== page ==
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A former gunner takes over as 60th TC’s CSM

Commanding Unit


North Carolina National Guard
Raleigh, NC, US

A former gunner takes over as 60th TC’s CSM


Story by Sgt. Leticia Samuels

A former gunner takes over as 60th TC’s CSM RALEIGH, N.C. - Noncommissioned officers and enlisted soldiers assigned to 60th Troop Command’s units participated in a change-of-responsibility ceremony at the Claude T. Bowers Military Center on April 12, 2015, during which Command Sgt. Maj. Ernest Bouton passed the brigade’s senior enlisted leader duties and responsibilities to Command Sgt. Maj. Kevin Whitaker.

The 60th Troop Command is one of the North Carolina National Guard’s six brigade-level commands.

“I need to continue what Command Sgt. Maj. Bouton has started, he has held these soldiers and this brigade up to some great standards, but I would like to continue to improve upon the counseling, basic soldier skills, mentorship, the esprit de corps, and the whole soldier concept,” said Whitaker.

Whitaker is an army veteran serving 26 years and has held various positions, which have given him insight into the soldier’s path as they rise in the ranks. Gaining knowledge from these positions will to help him push the 60th TC forward during his tenure.

“The many different jobs I held from a gunner to a squad leader to NCOIC of recruiting, to production recruiting, to the G1, seeing the different phases of the soldiers and where they are at in their careers, I think that will help me the most,” said Whitaker.

Whitaker also plans to carry on some traditions and bring a few back that have fallen to the wayside over the years due to wartime events. Ceremonies that highlight different milestones in the soldier’s career will be a tradition that Whitaker would like the support of from the TC.

“There are a lot of traditions I would like to see continue and maybe even reenergize. I want to see the core of the noncommissioned officers rally around new sergeants,” Whitaker said. “When we step out of being a soldier and into the ranks of being a noncommissioned officer it needs to feel different, it needs to look different, it needs to be different.”

A sword was used in the change-of-responsibility ceremony. The tradition of a sword being associated with the Noncommissioned officer corps started in 1840 with the selection of it not only intended for its functional use, but also symbolizing hard work and dedication. NCOs wore the sword for over 70 years during great battles such as the Mexican American War, the Civil War, and the Spanish American War, forging a part of America’s history.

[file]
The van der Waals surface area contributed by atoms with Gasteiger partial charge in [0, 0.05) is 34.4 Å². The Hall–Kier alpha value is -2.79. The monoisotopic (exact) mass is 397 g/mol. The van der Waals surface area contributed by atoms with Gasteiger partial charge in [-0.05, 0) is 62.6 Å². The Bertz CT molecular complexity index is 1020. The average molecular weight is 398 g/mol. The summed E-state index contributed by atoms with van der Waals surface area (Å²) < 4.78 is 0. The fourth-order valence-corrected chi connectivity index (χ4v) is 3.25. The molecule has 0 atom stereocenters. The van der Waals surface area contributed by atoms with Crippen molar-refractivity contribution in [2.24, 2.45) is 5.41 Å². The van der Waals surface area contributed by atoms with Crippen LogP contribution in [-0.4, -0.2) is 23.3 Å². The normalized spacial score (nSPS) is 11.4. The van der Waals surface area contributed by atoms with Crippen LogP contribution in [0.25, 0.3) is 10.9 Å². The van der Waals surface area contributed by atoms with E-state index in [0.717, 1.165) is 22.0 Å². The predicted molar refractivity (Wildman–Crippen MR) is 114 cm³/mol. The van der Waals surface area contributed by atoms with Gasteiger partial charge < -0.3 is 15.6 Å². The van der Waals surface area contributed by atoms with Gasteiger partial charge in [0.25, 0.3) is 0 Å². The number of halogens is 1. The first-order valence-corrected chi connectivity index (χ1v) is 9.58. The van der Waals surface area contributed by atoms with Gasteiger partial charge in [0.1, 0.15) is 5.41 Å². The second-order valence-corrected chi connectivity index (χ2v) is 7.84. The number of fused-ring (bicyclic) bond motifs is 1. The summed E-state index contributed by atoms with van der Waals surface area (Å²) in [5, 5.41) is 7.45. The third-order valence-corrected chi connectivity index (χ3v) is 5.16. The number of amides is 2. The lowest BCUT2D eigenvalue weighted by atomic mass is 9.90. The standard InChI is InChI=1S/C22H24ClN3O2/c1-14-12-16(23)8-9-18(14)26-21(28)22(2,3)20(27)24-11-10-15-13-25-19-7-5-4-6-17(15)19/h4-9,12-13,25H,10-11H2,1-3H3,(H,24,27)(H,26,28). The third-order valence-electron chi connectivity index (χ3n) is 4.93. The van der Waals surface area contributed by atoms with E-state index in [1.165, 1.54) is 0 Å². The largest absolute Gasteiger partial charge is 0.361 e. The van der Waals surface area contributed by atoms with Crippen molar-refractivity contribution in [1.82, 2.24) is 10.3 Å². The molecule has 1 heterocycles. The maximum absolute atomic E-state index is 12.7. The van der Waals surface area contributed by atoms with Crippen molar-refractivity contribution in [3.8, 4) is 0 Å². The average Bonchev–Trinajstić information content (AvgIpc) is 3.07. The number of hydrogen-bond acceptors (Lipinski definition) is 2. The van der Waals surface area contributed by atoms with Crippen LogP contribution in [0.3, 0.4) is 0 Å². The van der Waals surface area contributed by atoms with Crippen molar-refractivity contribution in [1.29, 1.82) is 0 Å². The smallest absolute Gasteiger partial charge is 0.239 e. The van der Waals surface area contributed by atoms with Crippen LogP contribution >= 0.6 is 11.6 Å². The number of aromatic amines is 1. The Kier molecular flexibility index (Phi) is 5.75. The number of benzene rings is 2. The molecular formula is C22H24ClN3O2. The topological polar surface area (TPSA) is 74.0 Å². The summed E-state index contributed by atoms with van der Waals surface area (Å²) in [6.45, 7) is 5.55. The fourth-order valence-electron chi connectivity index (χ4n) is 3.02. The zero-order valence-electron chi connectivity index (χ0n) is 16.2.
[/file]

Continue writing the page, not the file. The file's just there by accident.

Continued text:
The symbolism and history of the ceremony exemplifies the importance a commander places on the position of the senior NCO in a unit. The sword presentation reminds the soldiers of the unit that the senior NCO is responsible for the good order and discipline of the troops. It’s also a reminder to the senior NCO of the responsibility of taking care of the troops.

U.S. Army Col. Ephraim E. Grubbs, III, the Commander of 60th Troop Command, presided over ceremony. He also spoke during the ceremony giving great thanks to Bouton for his selfless service and the impression that Bouton has left on him. Bouton also received numerous gifts from the companies he has held to the standard, to include a fishing pole given by the North Carolina National Guard’s Medical Detachment.

“I have never met a man who gave so much of himself so freely. Truly a selfless servant,” said Grubbs.

“This is the most diversified brigade in the state, and you get a lot of satisfaction from being able to take all of this diversity, come together and make one command team to set us up for success” said Bouton.

The 60th Troop Command is comprised of an assortment of units, all with distinct missions and purposes making it the most diverse brigade in the North Carolina National Guard. Its units include the 42nd Civil Support Team (WMD); 5th Battalion, 113th Field Artillery Regiment; NCNG Recruiting and Retention Battalion; B Company, 3rd Battalion, 20th Special Forces Group (Airborne); B Company, 1st Battalion, 20th Special Forces Group (Airborne); Special Operations Detachment-X; NCNG Medical Detachment; 163rd Area Support Medical Company; 430th Ordnance Company (EOD); 130th Military History Detachment; 382nd Public Affairs Detachment and 440th Army Band.

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